Today’s DEERLAND PSA: How to Safely Release Your Dog From a Trap


It’s almost that time of year again.  Most states’ trapping seasons begin around mid-October, and Minnesota and Wisconsin have now joined Alaska and a couple of western states in legalizing wolf trapping.  Traps will soon be set, and a lot of non-trappers will also hitting the trail—many of them with curious dogs.  Some are just out for a pleasant autumn hike with their dogs, and some are using their dogs to hunt birds like grouse or pheasant.

Inevitably, a small number of those dogs will end up in traps meant for wolves and coyotes.  Although the risk is small, it’s worth being prepared.   I know someone whose dog stepped in a wolf trap last fall.  Fortunately, he knew exactly what to do.  His dog is just fine.

This isn’t a scare-mongering tirade against wolf-trapping, and it’s not an attack on hunting in general.  (After all, it’s often hunting dogs that are especially at risk.)  No matter how you feel about wolves, hunting, or trapping, those traps are generally out there legally. If you’re a non-trapper who has strong misgivings about the whole business, that’s OK.  Please set those feelings aside for the moment and get ready for a quick lesson about traps and trapping.  What you learn in the next few minutes could save your dog’s leg, and maybe even its life.

(I’m not a trapper myself, so this will be very basic.  If you finish reading this post and would like to offer deeper expertise, feel free to do so in the comments.)

Although a quick Google turns up plenty of hits on this topic, some resources are more useful than others.  Many contain information that’s incomplete or unintentionally misleading.  Some sensationalize the dangers, while others minimize the risk and downplay the trauma your dog could experience if it’s caught in a trap.  I’ll do neither.  Here’s a quick overview, plus links to the best information I’ve found so far.

Some internet experts advise that your dog will be safe as long as you just keep it on a leash.  But for both you and your dog, running free is part of the fun.  And obviously, hunting dogs can’t do much pointing or retrieving when they’re on a six-foot leash.  What’s more, keeping your dog on a leash, even a fairly short one, is no guarantee of safety.

That’s because many traps are set right at the edge of trails frequented by wolves and coyotes—and also by hunters and hikers.  The whole strategy is to arouse the curiousity of animals passing by on the trail.  These traps are carefully concealed, and you’ll walk right by them without ever seeing them.  Even another trapper would be unlikely to spot them.  They’re baited with scent-based attractants that arouse the curiousity of all canids.  These are the traps your dog is most likely to encounter.  This doesn’t mean you should freak out every time your dog sniffs at something along the edge of the trail.  But the risk, however small, is real.

Your dog is less likely to step in traps set for animals like mink, muskrat, raccoon, or beaver.  It happens, but far less often—mainly because these traps are set in wetland areas and in or near water.  They’re typically places too wet for hiking or hunting upland birds, but not quite wet enough for hunting ducks.  So I won’t say much about these traps, except to mention that a small percentage of them are body-grip traps.  (Conibear, a a brand name like Kleenex, is often used generically to describe all traps of this type.)  They squeeze the entire animal, often around its neck.  Although they’re intended to be more humane than other trap designs, it will be very bad for your dog if it’s caught in one of these traps—especially if the trap is a larger model meant for beaver or otter.  It will be very difficult to get your dog free, and yet you’d better not waste time.  Every second counts.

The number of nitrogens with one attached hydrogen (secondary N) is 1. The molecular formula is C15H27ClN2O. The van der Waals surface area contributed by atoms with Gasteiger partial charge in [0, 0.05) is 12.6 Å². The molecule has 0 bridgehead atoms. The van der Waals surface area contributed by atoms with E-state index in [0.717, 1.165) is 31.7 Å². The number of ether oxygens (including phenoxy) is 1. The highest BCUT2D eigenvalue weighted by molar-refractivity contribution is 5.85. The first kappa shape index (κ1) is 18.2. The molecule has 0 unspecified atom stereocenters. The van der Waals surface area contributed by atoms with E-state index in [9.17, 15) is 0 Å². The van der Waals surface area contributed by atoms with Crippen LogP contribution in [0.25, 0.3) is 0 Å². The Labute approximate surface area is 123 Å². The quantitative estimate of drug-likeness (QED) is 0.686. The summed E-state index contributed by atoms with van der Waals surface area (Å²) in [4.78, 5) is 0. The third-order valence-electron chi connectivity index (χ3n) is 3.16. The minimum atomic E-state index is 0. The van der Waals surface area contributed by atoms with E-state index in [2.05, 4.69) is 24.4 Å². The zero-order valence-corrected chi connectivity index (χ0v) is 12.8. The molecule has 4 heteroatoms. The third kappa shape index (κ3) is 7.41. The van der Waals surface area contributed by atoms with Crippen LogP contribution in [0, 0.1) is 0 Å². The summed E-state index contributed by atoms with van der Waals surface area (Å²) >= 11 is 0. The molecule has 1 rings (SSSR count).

Snares are used more rarely.  If your dog is caught in one, you may be able to release it by pulling back, not forward, on the snare’s sliding metal tab.  If that doesn’t work, you’ll need to cut the cable.  Since you won’t be able to do that with an ordinary multitool or pliers, consider carrying a special tool like this one.

Most traps used for wolves and coyotes, however, are leg hold traps that come in one of newhouse 4two basic designs.  The first is a long-spring trap whose design hasn’t changed much in 150 years.  Some of these traps have two springs, one on each side.  You can release their jaws by simply stepping down on the spring(s).  If you’re not confident you’ll be able to do that, consider carrying a couple of ordinary C-clamps that you can use to compress the springs.

The other type is the coil spring trap.  These give you a much smaller tab to step on.  If youtrap_leghold_coil_spring.preview
hunt or hike with your dog in places where there’s a lot of trapping, you could buy inexpensive trap-setting tools like trappers themselves use.  They slip on over that small steel tab to provide extra leverage.  But because long-spring traps are easier for trappers themselves to handle, I’m guessing they’re more popular in most areas.

Either way, releasing these springs can be harder than you’d think—especially since your dog will be hurt, scared, and struggling to escape.  To minimize injuries, try to keep your dog from twisting or pulling on its leg.  Experts advise that you wrap your dog in your jacket and/or loop a leash around its nose as a makeshift muzzle.  That won’t be easy, either.  If you’re hunting or hiking alone, these situations can be especially challenging.